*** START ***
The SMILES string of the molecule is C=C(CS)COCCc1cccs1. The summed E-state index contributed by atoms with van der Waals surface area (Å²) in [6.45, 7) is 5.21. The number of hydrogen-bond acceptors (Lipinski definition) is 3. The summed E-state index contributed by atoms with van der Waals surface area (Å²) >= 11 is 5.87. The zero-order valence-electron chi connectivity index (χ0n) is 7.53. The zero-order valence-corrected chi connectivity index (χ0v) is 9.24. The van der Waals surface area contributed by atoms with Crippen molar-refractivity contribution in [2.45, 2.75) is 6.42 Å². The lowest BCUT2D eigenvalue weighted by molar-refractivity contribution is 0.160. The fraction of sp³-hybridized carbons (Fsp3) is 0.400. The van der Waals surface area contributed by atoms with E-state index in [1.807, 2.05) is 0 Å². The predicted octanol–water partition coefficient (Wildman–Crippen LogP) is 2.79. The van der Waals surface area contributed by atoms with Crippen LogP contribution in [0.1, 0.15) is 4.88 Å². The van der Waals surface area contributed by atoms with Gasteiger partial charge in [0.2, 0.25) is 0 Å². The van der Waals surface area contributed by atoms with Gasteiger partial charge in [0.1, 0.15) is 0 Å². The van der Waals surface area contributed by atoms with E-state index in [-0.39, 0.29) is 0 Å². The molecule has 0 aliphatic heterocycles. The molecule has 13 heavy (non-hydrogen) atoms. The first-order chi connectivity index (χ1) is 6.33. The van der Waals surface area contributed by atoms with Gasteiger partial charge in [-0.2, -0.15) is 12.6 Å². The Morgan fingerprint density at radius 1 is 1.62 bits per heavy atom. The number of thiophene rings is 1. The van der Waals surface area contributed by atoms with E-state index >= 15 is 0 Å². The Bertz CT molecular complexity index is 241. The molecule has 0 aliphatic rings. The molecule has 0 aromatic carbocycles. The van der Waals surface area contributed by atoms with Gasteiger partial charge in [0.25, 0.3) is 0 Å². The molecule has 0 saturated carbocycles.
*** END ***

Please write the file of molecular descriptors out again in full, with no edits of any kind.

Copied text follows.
The SMILES string of the molecule is C=C(CS)COCCc1cccs1. The summed E-state index contributed by atoms with van der Waals surface area (Å²) in [6.45, 7) is 5.21. The number of hydrogen-bond acceptors (Lipinski definition) is 3. The summed E-state index contributed by atoms with van der Waals surface area (Å²) >= 11 is 5.87. The zero-order valence-electron chi connectivity index (χ0n) is 7.53. The zero-order valence-corrected chi connectivity index (χ0v) is 9.24. The van der Waals surface area contributed by atoms with Crippen molar-refractivity contribution in [2.45, 2.75) is 6.42 Å². The lowest BCUT2D eigenvalue weighted by molar-refractivity contribution is 0.160. The fraction of sp³-hybridized carbons (Fsp3) is 0.400. The van der Waals surface area contributed by atoms with E-state index in [1.807, 2.05) is 0 Å². The predicted octanol–water partition coefficient (Wildman–Crippen LogP) is 2.79. The van der Waals surface area contributed by atoms with Crippen LogP contribution in [0.1, 0.15) is 4.88 Å². The van der Waals surface area contributed by atoms with Gasteiger partial charge in [0.2, 0.25) is 0 Å². The van der Waals surface area contributed by atoms with Gasteiger partial charge in [0.1, 0.15) is 0 Å². The van der Waals surface area contributed by atoms with E-state index in [-0.39, 0.29) is 0 Å². The molecule has 0 aliphatic heterocycles. The molecule has 13 heavy (non-hydrogen) atoms. The first-order chi connectivity index (χ1) is 6.33. The van der Waals surface area contributed by atoms with Gasteiger partial charge in [-0.2, -0.15) is 12.6 Å². The Morgan fingerprint density at radius 1 is 1.62 bits per heavy atom. The number of thiophene rings is 1. The van der Waals surface area contributed by atoms with E-state index >= 15 is 0 Å². The Bertz CT molecular complexity index is 241. The molecule has 0 aliphatic rings. The molecule has 0 aromatic carbocycles. The van der Waals surface area contributed by atoms with Gasteiger partial charge in [0.25, 0.3) is 0 Å². The molecule has 0 saturated carbocycles.